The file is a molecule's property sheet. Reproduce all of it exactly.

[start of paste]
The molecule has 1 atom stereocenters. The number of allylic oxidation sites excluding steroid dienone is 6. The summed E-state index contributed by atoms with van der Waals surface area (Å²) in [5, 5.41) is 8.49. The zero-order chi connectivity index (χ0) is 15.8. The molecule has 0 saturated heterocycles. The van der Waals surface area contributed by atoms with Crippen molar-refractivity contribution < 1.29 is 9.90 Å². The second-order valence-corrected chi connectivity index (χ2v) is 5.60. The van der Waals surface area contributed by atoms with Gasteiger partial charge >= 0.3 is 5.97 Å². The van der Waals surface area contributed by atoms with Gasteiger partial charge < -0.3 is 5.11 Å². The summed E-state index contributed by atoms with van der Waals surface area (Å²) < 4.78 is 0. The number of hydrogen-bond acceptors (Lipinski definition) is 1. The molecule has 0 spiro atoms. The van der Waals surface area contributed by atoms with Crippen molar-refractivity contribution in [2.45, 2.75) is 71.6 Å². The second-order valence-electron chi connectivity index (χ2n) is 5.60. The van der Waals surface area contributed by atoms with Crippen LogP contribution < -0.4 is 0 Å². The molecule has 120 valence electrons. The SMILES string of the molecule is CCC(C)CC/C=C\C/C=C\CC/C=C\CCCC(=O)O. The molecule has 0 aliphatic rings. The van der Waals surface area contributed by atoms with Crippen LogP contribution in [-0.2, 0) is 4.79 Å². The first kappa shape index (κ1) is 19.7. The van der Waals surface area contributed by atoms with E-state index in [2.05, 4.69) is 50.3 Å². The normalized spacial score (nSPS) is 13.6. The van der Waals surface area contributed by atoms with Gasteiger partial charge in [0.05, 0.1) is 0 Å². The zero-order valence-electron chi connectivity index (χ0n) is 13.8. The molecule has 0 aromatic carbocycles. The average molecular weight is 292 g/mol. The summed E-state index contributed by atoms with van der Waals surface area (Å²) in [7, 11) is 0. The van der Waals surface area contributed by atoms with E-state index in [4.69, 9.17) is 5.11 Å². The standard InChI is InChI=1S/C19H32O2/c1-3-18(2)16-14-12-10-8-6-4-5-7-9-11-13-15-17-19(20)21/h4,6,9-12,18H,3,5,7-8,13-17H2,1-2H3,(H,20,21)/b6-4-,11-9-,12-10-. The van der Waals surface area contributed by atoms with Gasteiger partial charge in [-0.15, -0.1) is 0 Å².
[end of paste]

The molecule has 1 atom stereocenters. The number of allylic oxidation sites excluding steroid dienone is 6. The summed E-state index contributed by atoms with van der Waals surface area (Å²) in [5, 5.41) is 8.49. The zero-order chi connectivity index (χ0) is 15.8. The molecule has 0 saturated heterocycles. The van der Waals surface area contributed by atoms with Crippen molar-refractivity contribution < 1.29 is 9.90 Å². The second-order valence-corrected chi connectivity index (χ2v) is 5.60. The van der Waals surface area contributed by atoms with Gasteiger partial charge >= 0.3 is 5.97 Å². The van der Waals surface area contributed by atoms with Gasteiger partial charge < -0.3 is 5.11 Å². The summed E-state index contributed by atoms with van der Waals surface area (Å²) < 4.78 is 0. The number of hydrogen-bond acceptors (Lipinski definition) is 1. The molecule has 0 spiro atoms. The van der Waals surface area contributed by atoms with Crippen molar-refractivity contribution in [2.45, 2.75) is 71.6 Å². The second-order valence-electron chi connectivity index (χ2n) is 5.60. The van der Waals surface area contributed by atoms with Crippen LogP contribution < -0.4 is 0 Å². The molecule has 120 valence electrons. The SMILES string of the molecule is CCC(C)CC/C=C\C/C=C\CC/C=C\CCCC(=O)O. The molecule has 0 aliphatic rings. The van der Waals surface area contributed by atoms with Crippen LogP contribution in [-0.2, 0) is 4.79 Å². The first kappa shape index (κ1) is 19.7. The van der Waals surface area contributed by atoms with E-state index in [2.05, 4.69) is 50.3 Å². The normalized spacial score (nSPS) is 13.6. The van der Waals surface area contributed by atoms with Gasteiger partial charge in [0.05, 0.1) is 0 Å². The zero-order valence-electron chi connectivity index (χ0n) is 13.8. The molecule has 0 aromatic carbocycles. The average molecular weight is 292 g/mol. The summed E-state index contributed by atoms with van der Waals surface area (Å²) in [7, 11) is 0. The van der Waals surface area contributed by atoms with E-state index in [4.69, 9.17) is 5.11 Å². The standard InChI is InChI=1S/C19H32O2/c1-3-18(2)16-14-12-10-8-6-4-5-7-9-11-13-15-17-19(20)21/h4,6,9-12,18H,3,5,7-8,13-17H2,1-2H3,(H,20,21)/b6-4-,11-9-,12-10-. The van der Waals surface area contributed by atoms with Gasteiger partial charge in [-0.15, -0.1) is 0 Å².